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Southern Baptist military chaplain investigated for adhering to religious beliefs

An investigation by the U.S. Army recommends that a Southern Baptist chaplain be charged with "dereliction of duty" for failing to accommodate a homosexual couple in a marriage retreat.

Earlier this year a lesbian soldier filed a complaint against Major Scott Squires, claiming he discriminated against her and her spouse by not helping facilitate their attendance at the retreat he was hosting.

According to the First Liberty Institute, the organization representing Squires in the legal proceedings, even though Squires ensured the soldier was placed in the next available retreat, the investigator concluded the chaplain’s conduct was discriminatory, and recommended he receive administrative or non-judicial punishment.

Squires’ chaplain assistant, SSG Kacie Griffin, was also included in the investigation for simply informing the chaplain of the couple’s application, and letting the couple know that Chaplain Squires would want to speak with them about the event. Griffin now faces the prospect of losing her opportunity to receive an officer’s commission and a full ride college scholarship because “one general’s intentional indecision,” says First Liberty.

“The United States Army, acting under the command of Major General Sonntag, is threatening to punish one of its chaplains because he followed the rules,” stated Mike Berry, Deputy General Counsel and Director of Military Affairs to First Liberty. “The Army, or Congress, must hold Major General Sonntag accountable for allowing this aggressive anti-religious hostility against its military chaplains to occur under his command.”

Squires says he could not conduct a marriage retreat with same-sex couples due to the requirements of his chaplain-endorsing agency, the North American Mission Board of the Southern Baptist Convention (NAMB). The investigation admits, “CH Squires is protected by the ‘shield’ of the 1st Amendment from being compelled to act in violation of his religious rules and beliefs.” But the Army investigator then adds, “However, the ‘shield’ that is afforded CH Squires does not permit CH Squires, or any Soldier, to use the ‘shield’ as a ‘sword’ to cut off the rights of another.”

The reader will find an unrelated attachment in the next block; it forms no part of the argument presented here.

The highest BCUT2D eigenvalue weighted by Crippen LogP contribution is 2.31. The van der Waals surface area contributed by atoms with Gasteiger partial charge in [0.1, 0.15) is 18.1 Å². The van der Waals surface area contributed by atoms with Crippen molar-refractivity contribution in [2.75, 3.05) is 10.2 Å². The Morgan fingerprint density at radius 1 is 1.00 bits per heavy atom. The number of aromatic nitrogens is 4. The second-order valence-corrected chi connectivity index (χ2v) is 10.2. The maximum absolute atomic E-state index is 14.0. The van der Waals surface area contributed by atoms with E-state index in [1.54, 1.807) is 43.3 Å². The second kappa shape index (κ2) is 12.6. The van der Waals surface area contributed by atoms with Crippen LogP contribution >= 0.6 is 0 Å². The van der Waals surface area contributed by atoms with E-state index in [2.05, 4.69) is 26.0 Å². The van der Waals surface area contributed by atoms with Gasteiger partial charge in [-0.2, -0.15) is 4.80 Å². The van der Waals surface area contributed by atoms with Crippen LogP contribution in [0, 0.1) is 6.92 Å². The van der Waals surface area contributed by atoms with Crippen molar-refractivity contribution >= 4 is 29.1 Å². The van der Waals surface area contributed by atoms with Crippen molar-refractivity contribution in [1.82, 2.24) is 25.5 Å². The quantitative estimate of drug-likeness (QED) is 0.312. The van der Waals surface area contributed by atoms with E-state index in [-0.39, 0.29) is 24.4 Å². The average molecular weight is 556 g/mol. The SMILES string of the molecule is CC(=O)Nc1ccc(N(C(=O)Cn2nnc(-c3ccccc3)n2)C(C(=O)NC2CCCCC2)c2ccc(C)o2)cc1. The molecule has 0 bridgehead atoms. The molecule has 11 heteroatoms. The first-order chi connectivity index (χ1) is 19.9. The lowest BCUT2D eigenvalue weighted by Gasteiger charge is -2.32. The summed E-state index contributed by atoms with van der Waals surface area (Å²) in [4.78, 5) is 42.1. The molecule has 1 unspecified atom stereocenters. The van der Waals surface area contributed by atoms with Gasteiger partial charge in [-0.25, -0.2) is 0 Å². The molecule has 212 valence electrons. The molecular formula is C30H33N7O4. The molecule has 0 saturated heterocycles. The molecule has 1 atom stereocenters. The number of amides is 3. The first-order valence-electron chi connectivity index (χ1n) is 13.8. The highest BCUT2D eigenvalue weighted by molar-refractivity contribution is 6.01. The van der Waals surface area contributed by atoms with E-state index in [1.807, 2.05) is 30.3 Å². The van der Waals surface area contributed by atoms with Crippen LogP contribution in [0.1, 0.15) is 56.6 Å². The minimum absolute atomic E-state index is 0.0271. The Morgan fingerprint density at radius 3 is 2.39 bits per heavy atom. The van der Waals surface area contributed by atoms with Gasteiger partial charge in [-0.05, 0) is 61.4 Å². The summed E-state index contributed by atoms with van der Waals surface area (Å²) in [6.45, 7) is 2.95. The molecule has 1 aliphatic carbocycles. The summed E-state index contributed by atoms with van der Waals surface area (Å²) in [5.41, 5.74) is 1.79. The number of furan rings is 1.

Earlier this week Rep. Doug Collins (R-Ga.) released a statement regarding the ongoing investigation.

‘Americans’ right to freedom of conscience is Constitutional and non-negotiable. With that in view, the law requires each chaplain to fulfill their duties without violating their conscience or the tenets of the specific faith-group that endorses their chaplaincy,” said Collins, who is himself a Southern Baptist chaplain in the U.S. Air Force Reserve, and the only military chaplain serving in Congress. “Unfortunately, Chaplain Scott Squires is being subjected to a meandering investigation that could set a precedent for stripping all chaplains of their fundamental legal protections.’

Collins says the Army’s most recent report comes from the same officer who authored the original account of the case, and that this newest chapter is “riddled with language that seems inconsistent and potentially biased against the faith community.” The congressman says it further prolongs an investigative process that suffers from a “woeful lack of transparency, even though religious liberty, as Constitutional law, is legally paramount.”

“The case of Chaplain Scott Squires highlights how imperative it is that we protect freedom of conscience for every individual in the U.S. military—including the chaplains who minister to them as they carry out the military’s mission together,” adds Collins. “The process surrounding this investigation remains extremely concerning, and Army officials now have the opportunity to deliver a swift, fair resolution after months of prolonging the case.

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